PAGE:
In general, companies who want more specific information about pricing should contact vendors directly before submitting their proposals rather than relying solely on estimates from project research. This helps clarify what is expected up front and prevents hidden expenses down the road.
5. Next Steps
To effectively close out your proposal, clarify what happens next. Make sure the client knows:
How to get in touch with you for more information.
When they can expect a response from you (in terms of days or hours).
What your next steps will be after reviewing their feedback on the proposal. This includes what type of contract is required, how long it should take, and any other requirements that need to be met before moving forward.
It's important not only to request feedback throughout the process but also have an action plan set up ahead of time when revisions are needed. The last thing you want is for something like this to come as a surprise during negotiations which could throw everything off track if there aren't clear expectations beforehand.
Review potential revisions to the proposal with your team before sending them over and make sure everyone is on board.
Bonus: References and Case Studies
If you have past clients and case studies that are relevant to the proposal, include this. They can make a huge difference in convincing potential customers who might not know much about your company.
While case studies can showcase your experience and the potential value that you can deliver, don't include more than three references in a brief proposal.
It's possible that there might be some overlap between your case studies, but remember not to focus on one particular client too much if they're not the target audience for this potential contract. As a general rule of thumb, it's best to include case studies and references as an addendum. You don't want your past work to outshine your proposed solution.
How Online Proposal Software Can Help
Rewriting similar proposals over and over again is not a good use of your time.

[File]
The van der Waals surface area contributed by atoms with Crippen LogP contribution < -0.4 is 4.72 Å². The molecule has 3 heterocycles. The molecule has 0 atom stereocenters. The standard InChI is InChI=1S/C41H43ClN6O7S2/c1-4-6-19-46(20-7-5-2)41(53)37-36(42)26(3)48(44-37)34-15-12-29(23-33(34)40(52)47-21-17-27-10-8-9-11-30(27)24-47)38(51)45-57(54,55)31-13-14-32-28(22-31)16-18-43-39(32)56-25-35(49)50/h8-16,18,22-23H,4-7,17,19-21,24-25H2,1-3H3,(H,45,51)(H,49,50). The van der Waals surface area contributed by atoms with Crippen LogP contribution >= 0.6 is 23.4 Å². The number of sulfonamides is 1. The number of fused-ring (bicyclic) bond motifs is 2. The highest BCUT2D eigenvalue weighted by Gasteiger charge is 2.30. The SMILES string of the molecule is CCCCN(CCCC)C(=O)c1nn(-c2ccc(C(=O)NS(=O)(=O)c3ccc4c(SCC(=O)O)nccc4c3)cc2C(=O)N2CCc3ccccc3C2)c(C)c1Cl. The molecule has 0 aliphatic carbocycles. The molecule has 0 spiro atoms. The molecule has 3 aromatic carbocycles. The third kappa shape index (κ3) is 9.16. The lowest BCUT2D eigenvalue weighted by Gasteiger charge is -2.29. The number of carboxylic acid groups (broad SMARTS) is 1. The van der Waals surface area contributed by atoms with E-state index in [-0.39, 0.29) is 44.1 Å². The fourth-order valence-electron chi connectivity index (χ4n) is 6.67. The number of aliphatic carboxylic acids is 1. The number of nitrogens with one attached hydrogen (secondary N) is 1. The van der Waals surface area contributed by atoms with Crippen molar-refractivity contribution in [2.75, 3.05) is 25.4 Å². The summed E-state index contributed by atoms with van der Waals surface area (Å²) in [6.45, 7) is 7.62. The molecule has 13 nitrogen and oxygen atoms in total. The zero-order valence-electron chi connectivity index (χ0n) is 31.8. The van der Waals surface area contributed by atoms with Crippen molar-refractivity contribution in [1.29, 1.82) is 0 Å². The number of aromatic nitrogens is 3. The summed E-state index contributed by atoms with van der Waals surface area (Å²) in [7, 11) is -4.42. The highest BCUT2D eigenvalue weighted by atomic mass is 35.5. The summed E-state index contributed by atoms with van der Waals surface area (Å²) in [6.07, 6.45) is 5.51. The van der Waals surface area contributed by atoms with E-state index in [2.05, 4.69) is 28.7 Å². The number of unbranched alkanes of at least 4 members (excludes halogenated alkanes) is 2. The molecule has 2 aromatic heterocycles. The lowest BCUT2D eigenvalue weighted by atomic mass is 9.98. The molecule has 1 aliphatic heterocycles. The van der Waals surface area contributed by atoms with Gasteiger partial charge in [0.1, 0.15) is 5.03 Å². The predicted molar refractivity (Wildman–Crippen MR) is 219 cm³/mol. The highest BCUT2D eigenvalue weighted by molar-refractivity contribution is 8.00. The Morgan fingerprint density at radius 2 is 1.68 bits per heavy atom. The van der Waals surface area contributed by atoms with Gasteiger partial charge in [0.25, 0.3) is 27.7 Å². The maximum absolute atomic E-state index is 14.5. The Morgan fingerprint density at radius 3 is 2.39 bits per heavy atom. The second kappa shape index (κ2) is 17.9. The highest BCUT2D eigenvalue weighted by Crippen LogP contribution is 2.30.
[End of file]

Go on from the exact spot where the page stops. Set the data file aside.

One way to cut down on the proposal writing process is to use online proposal software. This software will help you create different proposals for your clients and keep track of everything in one place.
Here’s how it can help:
Take care of the tedious parts of proposal development like formatting, calculations, and pricing estimates.
Use ready-made templates or create your own. This saves time on revisions, ensures that you hit all of the main elements of a proposal.
Enjoy pre-built features like banners, graphs, slideshow presentations, video intros, and more which allow you to create high-quality proposal materials in less than 30 minutes.
Streamline Your Proposal Writing
Putting together a proposal can be time-consuming, and sometimes overwhelming, but it doesn't need to be.
If you follow a standard outline and use tools to build templates, you can hit all of the high notes and crank out more proposals with less effort.
Streamline proposal writing with software to impress clients and put you in a favorable position.
What are the elements of a proposal?
All project proposals should include the cover letter, project scope, project timeline, cost estimate, and next steps.
What is the importance of a proposal?
Proposals outline the who, what, where, when, and why for projects. They make sure that you and the client are on the same page, and set the stage for detailed negotiations.
How can I save time writing proposals?
Writing proposals gets tedious, especially when crafting similar ones for different clients. Using online proposal software can streamline the process with ready-made templates and automatic calculations.